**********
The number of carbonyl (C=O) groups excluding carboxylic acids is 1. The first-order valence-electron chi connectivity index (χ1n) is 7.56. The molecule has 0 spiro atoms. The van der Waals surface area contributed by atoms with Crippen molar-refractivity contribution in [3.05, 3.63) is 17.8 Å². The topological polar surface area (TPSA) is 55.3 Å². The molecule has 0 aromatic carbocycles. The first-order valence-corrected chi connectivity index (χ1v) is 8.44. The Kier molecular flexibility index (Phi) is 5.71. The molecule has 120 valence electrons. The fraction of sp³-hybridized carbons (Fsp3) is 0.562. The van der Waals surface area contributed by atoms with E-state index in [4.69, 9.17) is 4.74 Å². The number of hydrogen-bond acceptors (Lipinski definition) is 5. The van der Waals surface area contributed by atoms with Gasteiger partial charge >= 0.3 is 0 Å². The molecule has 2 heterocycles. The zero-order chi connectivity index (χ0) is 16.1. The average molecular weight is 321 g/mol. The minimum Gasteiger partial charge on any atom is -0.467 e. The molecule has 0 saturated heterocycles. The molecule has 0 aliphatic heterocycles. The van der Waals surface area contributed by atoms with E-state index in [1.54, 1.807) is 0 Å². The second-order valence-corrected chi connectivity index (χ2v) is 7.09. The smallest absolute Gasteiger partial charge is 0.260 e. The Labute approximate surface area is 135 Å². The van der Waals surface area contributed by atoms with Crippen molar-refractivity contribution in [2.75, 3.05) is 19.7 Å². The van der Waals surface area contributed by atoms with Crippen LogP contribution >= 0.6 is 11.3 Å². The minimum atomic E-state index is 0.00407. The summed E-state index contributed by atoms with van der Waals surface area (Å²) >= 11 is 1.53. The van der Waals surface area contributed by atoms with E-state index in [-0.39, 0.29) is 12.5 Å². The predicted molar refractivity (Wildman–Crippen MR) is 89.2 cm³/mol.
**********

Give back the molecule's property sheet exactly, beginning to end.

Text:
The number of carbonyl (C=O) groups excluding carboxylic acids is 1. The first-order valence-electron chi connectivity index (χ1n) is 7.56. The molecule has 0 spiro atoms. The van der Waals surface area contributed by atoms with Crippen molar-refractivity contribution in [3.05, 3.63) is 17.8 Å². The topological polar surface area (TPSA) is 55.3 Å². The molecule has 0 aromatic carbocycles. The first-order valence-corrected chi connectivity index (χ1v) is 8.44. The Kier molecular flexibility index (Phi) is 5.71. The molecule has 120 valence electrons. The fraction of sp³-hybridized carbons (Fsp3) is 0.562. The van der Waals surface area contributed by atoms with E-state index in [4.69, 9.17) is 4.74 Å². The number of hydrogen-bond acceptors (Lipinski definition) is 5. The van der Waals surface area contributed by atoms with Gasteiger partial charge >= 0.3 is 0 Å². The molecule has 2 heterocycles. The zero-order chi connectivity index (χ0) is 16.1. The average molecular weight is 321 g/mol. The minimum Gasteiger partial charge on any atom is -0.467 e. The molecule has 0 saturated heterocycles. The molecule has 0 aliphatic heterocycles. The van der Waals surface area contributed by atoms with E-state index in [1.54, 1.807) is 0 Å². The second-order valence-corrected chi connectivity index (χ2v) is 7.09. The smallest absolute Gasteiger partial charge is 0.260 e. The Labute approximate surface area is 135 Å². The van der Waals surface area contributed by atoms with Crippen molar-refractivity contribution in [2.75, 3.05) is 19.7 Å². The van der Waals surface area contributed by atoms with Crippen LogP contribution >= 0.6 is 11.3 Å². The minimum atomic E-state index is 0.00407. The summed E-state index contributed by atoms with van der Waals surface area (Å²) >= 11 is 1.53. The van der Waals surface area contributed by atoms with E-state index in [-0.39, 0.29) is 12.5 Å². The predicted molar refractivity (Wildman–Crippen MR) is 89.2 cm³/mol.